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Research


“Music is a higher revelation than all wisdom and philosophy. Music is the electrical soil in which the spirit lives, thinks and invents.”

-Ludwig Van Beethoven




A large body of empirical evidence exists regarding connections between music and the mind and body. With music as the bridge between art and science, here are a few highlights from biomedical, neurophysiological, psychological, and educational research:


































































Music has been associated with the production of various brain wave states.

When listening to and participating in music, there is a positive chemical change in the brain as endorphins are released.

Music and pain are processed along the same neural pathways. Stronger stimuli may diminish the intensity of the weaker stimuli. Music can reduce levels of sympathetic nervous system arousal, changing a patient’s perception of pain and reducing sensory deprivation.

Music therapy has been proven to improve respiration, lower blood pressure, improve cardiac output, reduce heart rate, and relax muscle tension.

Music therapy can help relieve pain, reduce stress and anxiety, promote relaxation, influence mood, and stimulate movement.

Sound may vibrate some part of the body that requires attention.

Group drumming has been correlated to demonstrated statistically significant positive cell-mediated immune system changes.

Music isn't only an ancient social phenomenon; it also has a biological and neurological basis. It is hypothesized that music is hard-wired into the human brain and that it has existed from the early days of humankind, possibly even predating language.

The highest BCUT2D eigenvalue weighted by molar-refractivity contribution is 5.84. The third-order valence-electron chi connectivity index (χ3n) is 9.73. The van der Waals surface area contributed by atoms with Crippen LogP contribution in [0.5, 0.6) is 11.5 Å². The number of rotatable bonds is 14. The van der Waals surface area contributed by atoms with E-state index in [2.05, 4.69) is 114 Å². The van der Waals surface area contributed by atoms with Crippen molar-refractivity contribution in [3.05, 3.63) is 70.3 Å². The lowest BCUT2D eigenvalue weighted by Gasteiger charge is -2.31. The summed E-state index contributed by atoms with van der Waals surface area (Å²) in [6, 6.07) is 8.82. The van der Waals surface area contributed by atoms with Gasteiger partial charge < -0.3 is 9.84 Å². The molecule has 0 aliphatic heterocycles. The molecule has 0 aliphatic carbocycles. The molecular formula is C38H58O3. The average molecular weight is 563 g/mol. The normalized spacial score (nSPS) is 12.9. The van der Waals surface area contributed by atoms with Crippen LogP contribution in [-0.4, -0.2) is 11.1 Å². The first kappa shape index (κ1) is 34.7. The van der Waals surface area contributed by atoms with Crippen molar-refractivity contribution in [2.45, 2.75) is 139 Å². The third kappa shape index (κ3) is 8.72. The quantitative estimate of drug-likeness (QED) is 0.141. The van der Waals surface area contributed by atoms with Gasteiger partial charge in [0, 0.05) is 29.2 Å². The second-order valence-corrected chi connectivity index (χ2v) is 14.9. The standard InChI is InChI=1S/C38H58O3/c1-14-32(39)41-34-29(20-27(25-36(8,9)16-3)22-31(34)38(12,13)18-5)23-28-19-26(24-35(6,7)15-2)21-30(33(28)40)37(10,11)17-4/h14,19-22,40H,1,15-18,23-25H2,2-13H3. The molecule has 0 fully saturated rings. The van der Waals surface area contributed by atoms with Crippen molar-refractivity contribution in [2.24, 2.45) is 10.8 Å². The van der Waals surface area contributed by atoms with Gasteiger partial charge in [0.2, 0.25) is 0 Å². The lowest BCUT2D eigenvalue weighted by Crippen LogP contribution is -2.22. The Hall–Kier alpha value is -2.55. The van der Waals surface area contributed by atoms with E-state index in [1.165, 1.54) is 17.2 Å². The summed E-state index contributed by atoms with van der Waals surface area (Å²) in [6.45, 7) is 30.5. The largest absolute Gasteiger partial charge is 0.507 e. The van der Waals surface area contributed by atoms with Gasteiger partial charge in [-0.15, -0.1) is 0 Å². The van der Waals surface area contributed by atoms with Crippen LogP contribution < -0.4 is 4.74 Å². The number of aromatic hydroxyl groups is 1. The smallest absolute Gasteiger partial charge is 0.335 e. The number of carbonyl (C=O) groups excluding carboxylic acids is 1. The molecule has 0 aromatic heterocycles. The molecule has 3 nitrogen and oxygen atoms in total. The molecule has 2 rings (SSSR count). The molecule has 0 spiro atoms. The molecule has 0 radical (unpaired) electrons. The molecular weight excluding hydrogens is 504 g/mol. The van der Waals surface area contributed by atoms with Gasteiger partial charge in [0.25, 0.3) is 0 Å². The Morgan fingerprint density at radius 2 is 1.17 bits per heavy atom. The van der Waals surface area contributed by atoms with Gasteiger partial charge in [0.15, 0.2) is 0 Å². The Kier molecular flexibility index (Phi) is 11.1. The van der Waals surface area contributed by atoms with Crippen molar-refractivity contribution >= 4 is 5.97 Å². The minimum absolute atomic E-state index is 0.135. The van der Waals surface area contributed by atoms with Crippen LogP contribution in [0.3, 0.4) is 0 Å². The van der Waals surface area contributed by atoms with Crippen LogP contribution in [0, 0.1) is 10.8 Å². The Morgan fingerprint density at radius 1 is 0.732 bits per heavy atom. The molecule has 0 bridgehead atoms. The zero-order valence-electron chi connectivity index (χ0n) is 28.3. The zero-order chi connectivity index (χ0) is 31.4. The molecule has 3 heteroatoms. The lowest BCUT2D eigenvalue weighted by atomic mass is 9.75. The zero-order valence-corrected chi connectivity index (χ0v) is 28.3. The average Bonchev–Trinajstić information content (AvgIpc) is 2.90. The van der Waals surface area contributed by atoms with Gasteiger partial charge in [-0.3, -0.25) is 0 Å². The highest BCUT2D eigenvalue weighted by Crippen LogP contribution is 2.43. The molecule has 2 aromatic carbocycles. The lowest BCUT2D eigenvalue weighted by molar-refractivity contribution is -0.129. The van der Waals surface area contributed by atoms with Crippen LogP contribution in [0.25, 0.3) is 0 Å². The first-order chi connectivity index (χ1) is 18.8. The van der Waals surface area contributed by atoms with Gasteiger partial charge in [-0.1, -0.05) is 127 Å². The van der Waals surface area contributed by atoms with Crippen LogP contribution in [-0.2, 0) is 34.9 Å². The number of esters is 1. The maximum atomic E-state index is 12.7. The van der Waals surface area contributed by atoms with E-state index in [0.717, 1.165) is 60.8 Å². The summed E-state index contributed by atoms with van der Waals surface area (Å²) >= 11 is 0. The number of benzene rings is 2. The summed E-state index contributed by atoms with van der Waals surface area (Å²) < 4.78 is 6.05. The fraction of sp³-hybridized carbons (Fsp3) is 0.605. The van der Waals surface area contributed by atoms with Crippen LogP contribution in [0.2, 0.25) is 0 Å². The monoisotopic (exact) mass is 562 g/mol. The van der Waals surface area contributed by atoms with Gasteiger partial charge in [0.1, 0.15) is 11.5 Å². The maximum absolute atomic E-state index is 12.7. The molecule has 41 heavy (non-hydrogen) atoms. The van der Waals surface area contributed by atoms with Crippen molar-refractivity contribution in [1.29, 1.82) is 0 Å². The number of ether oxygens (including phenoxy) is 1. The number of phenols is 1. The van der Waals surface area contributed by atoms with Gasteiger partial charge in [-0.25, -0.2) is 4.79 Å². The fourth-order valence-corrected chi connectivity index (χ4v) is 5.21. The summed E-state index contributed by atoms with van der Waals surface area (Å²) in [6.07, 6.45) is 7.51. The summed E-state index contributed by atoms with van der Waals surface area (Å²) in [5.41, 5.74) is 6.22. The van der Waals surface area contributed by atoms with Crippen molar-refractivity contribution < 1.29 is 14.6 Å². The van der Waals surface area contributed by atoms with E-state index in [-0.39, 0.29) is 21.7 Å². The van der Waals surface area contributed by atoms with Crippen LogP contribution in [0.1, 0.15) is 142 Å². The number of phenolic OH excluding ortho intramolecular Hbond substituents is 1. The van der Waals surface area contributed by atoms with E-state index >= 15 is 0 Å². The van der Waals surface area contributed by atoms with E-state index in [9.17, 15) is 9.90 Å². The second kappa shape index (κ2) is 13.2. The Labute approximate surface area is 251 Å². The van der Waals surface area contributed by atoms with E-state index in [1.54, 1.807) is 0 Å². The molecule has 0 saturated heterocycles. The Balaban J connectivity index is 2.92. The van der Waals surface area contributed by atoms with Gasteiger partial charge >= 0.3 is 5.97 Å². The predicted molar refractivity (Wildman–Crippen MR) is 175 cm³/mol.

Music can actively integrate mind and body, affecting emotional response, movement and sensory input. This results in the modification of neurological pathways in the brain, facilitating changes in behavior. A change in one’s nervous system directly affects the ability to learn, adapt and grow.

Music stimulates all of the senses and involves individuals at many levels, which facilitates developmental skills.

In the first years of life, the brain is undergoing rapid physical development. Studies show participation in music can positively influence that process, with ramifications that last a lifetime.

When children begin school, the development of their mental capacities continues, while they begin to experience larger social interactions and the demands of schoolwork. Music can play an important role in this stage of life.

Kids who study music are higher academic achievers in proportional math and fractions, language arts/reading/verbal skills, science, and spatial-temporal (logic/problem-solving) skills. They also have higher self-esteem, stronger emotional health, and better social, leadership and presentation skills.

The link between music and brain function persists throughout adult life. Even when the brain stops growing, it never stops learning; and when injury strikes, music can help on the road to recovery.

Active music making has been correlated with measurable improvements in immune system function and overall human well-being—especially in older people. Loneliness, depression and even the effects of Alzheimer’s Disease have been shown to respond positively to music.

The brain processes music in both hemispheres and can therefore stimulate cognitive functioning and remediation of speech/language skills.

Music is highly motivating (“stimulative”), yet it is also calming and relaxing (“sedative”).

Many parallels exist between speech and singing; rhythm and motor behavior; musical mnemonics and note memorization; and overall ability of preferred music to enhance mood, attention and behavior to optimize an individual’s ability to learn and interact.

New research shows that musicians’ brains are highly developed in a way that makes the musicians alert, interested in learning, disposed to see the whole picture, calm, and playful.




For further information on music research as it relates to the mind and body, visit the Links page.





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